Trump’s uncertainty and belligerence cloud Biden’s victory, which may find Congress less favorable than he expected
The Democratic Party had the polls in its favor to close four years of Donald Trump. However, the slow counting of the presidential votes and the tight result in key states overshadows the advantage of Joe Biden, who has seen how traditionally Democratic groups have not supported him at the expected level and who fears that he will not have a majority related in the Senate.
In the absence of the recount, Biden is already considered the most voted candidate in the history of the United States, above the record obtained by his friend Barack Obama in 2008. If Obama then obtained almost 69.5 million of his fellow citizens, the Biden’s data already stands at over 71.6 million, according to CNN.
However, what seemed like it was going to be a walk has not been such, since Trump has also improved his 2016 data, when he achieved almost 63 million votes. Now it already exceeds 68 million, ahead of the 65.8 that former Secretary of State Hillary Clinton achieved four years ago and the 65.9 that Obama obtained to reach the White House.
The data shows a growing social mobilization – the participation rate would be around 65 percent, the highest since 1908, according to the US Elections Project – but also that this drag has not only favored the Democratic candidate, since supporters of Trump have also turned out en masse to the polls.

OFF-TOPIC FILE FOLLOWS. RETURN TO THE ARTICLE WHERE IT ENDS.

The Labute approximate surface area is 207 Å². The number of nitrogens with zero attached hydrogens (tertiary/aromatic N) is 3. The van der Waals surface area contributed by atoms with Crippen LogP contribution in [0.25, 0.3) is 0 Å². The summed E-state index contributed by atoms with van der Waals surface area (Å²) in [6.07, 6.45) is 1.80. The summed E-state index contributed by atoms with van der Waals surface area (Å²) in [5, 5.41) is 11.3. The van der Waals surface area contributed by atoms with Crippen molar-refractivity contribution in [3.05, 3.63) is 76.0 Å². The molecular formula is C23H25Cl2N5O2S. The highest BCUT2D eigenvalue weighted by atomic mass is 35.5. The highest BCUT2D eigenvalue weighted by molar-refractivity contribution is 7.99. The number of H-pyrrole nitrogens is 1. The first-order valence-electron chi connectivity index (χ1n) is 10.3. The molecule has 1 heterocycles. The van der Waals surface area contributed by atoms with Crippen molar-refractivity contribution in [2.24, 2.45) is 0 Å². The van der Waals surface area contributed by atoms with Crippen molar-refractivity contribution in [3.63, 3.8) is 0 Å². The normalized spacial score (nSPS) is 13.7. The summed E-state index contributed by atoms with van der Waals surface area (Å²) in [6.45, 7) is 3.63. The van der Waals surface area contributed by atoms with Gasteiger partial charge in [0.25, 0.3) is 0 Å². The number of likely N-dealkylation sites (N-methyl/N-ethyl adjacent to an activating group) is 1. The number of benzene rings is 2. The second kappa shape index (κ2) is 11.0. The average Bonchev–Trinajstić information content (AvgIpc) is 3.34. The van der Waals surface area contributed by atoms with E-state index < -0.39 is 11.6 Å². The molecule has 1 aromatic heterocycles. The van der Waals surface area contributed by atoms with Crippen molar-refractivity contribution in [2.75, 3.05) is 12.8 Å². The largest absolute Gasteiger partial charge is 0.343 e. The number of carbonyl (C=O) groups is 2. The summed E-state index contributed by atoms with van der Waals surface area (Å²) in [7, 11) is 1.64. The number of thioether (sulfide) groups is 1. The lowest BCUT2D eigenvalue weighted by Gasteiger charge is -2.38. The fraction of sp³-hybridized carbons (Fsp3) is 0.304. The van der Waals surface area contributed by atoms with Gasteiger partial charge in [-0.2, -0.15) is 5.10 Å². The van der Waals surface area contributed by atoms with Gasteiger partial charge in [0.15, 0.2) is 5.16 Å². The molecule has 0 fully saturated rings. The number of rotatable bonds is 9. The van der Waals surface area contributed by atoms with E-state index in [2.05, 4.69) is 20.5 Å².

Likewise, during the election night, there were fears that the polls would fail again, as happened in 2016 with Clinton and Trump would win again, after the current president prevailed in key states such as Florida and the delay in the ballot count , attributed to the massive early voting and by mail, left other areas such as Michigan, Wisconsin or Pennsylvania in the air, with narrow or even unfavorable margins for Biden.
The former vice president has also encountered a combative rival, who, far from acknowledging defeat or at least appealing to calm, came out on the same election night to denounce fraud without evidence and demand the paralysis of the vote count. Regardless of what happens in the next few hours, Biden’s victory will be forever marked by Trump’s belligerence.
THE LATINOS, EACH TIME MORE DISTRIBUTED
At the height of the ‘Black Lives Matter’ movement against police brutality, Biden seemed to have lost some of the Democratic momentum of the Obama era, although he has still swept through the African-American population, garnering a support level of 87 percent, according to polls. Exit published by ‘The Washington Post’. Among women, the figure shoots up even more, to 91 percent.
However, the Democratic electoral drag has not extended to the same extent among the Latino community, already considered the largest minority in the United States thanks to its around 32 million potential voters, where the margin between Biden and Trump is reduced to 34 percentage points, which would have taken its toll in states like Florida.